DURING MY CHILDHOOD in the suburbs of Chicago, every day was a day when the bow of hair was shaved. Piano recitals and churches on Sundays were an embellishment, of course, but so were apple picking and football. So, my heart stopped beating when, decades later, as a fashion journalist, I saw the parure of hair parade on the parade Oscar de la Renta Spring 2016, in his the simplest form: black and loosely attached. Since then, hair curls, once the territory of female characters like Hello Kitty, have become a signature for fashionable women like Ariana Grande and Kate Middleton. I tried them eagerly in many forms, feeling festive on Christmas Eve with a jeweled barrette and imagining myself to be the best prepared mother at the time of the preschool collection with a single gros-grain thread that tied my waves.
"Women have their maturity and power right now," said Jennifer Behr, founder and designer of a line of eponymous accessories. Behr, who has a background in sculpture, makes sophisticated hair accessories that often incorporate arches, such as a delicate velvet barrette worn by Christina Hendricks of "Mad Men". The bows of today are dislodging the campground high school associations of the last, Gossip Girl Gas Loop a decade ago: big, daring and perched on a headband. These new-bows are sophisticated, not sweet, and yet welcome relief from the cycle of the new austere: "People want a little fun and fantasy," Ms. Behr said.
Clockwise from the top left: Marc Jacobs Spring 2019; Erdem spring 2019; Top, $ 695, Marc Jacobs, 212-832-3905; Earrings, $ 34,700, Irene Neuwirth, 323-285-2000; Shoes, $ 950, Prada, 212-334-8888
F. Martin Ramin / The Wall Street Journal, Styling by Anne Cardenas (top and shoes)
"I love them from all the bones in my body," said Nell Diamond, founder of the Hill House Home brand. Diamond has been shopping all over Manhattan for ribbons to tie in her hair, from M & J Trimming downtown to the West Village kids' lounge. She prefers a thick ribbon of color contrasting with her brown locks, for example a green or a rose. The 30-year-old girl proudly wears her salute at her most serious business meetings, reversing the cliché of the little girl. "We are in a fashionable place where we do not monitor women in the same way," said Diamond. "The arches represent this freedom to adorn oneself as one wants."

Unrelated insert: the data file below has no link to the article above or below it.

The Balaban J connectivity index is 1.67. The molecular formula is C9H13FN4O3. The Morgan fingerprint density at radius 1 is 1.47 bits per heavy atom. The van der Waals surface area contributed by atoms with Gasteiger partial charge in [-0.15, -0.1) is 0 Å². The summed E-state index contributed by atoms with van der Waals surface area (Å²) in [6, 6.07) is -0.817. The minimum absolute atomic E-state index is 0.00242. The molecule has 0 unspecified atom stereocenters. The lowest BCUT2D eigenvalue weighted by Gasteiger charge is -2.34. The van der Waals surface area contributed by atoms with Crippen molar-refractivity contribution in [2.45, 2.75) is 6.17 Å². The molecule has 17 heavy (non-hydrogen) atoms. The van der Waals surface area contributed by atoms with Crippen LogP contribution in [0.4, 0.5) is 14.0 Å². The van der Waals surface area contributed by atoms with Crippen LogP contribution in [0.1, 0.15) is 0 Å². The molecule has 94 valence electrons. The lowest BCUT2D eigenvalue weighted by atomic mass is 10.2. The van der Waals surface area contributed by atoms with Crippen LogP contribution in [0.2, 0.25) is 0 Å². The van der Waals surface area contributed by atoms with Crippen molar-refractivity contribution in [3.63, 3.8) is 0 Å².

Why we hate them AND EVEN, When Alison Brie got on the red carpet of the SAG Awards a few weeks ago, wearing a Miu Miu black dress with a monstrously big bow at the back, I stepped back. The glittering satin adornment of the actress extended well beyond her shoulders and up her elbows, a bow that had mutated into a pair of wings. Two much smaller bows were hanging on either side of his bodice, serving syrupy cherries on an already too sweet sundae.
I was wondering: have we already reached the point of too many good things from the trend cycle? Jessica Councell, a 30-year-old nurse in Boise, Idaho, went head-on. The occasional bow did not bother last year when she noticed the trend, even if it was not something she would adopt herself. But then, the arches began to aggressively infiltrate into her Instagram feed, bringing back memories of the preppy girls who had seen them in field hockey games at her high school in Washington, DC. Ms. Councell questions the motivations of bowmen: "It feels like you are wearing it to be seen," she said.
There is also the question of context. Bows have their place on a runway or on a red carpet, or in a magazine, said Melissa Thornton, 31, who works in product strategy in Raleigh, North Carolina. For ordinary mortals going to the office on a weekday, not attaching one may not end the atmosphere of Catherine Deneuve, for example, in the 1960s or so. "Most American women do not really succeed," Thornton said. "I know we all want to be – but that's not the case," says Thornton, a native of San Diego who loves fine clothes. "For me," she says, "a bow is always something extra, it's always a bit difficult."
Melissa Ventosa Martin, stylist and fashion director at Departures, suggests sticking to a ribbon of average thickness tied around the waist or surrounding a low pony. "I'm definitely more fanatic [of the] Very simple touch, "said Ms. Ventosa Martin, and he must be black – everything else turns out to be in danger -" It's becoming too dear to me, "she added." Too frilly, too high. "
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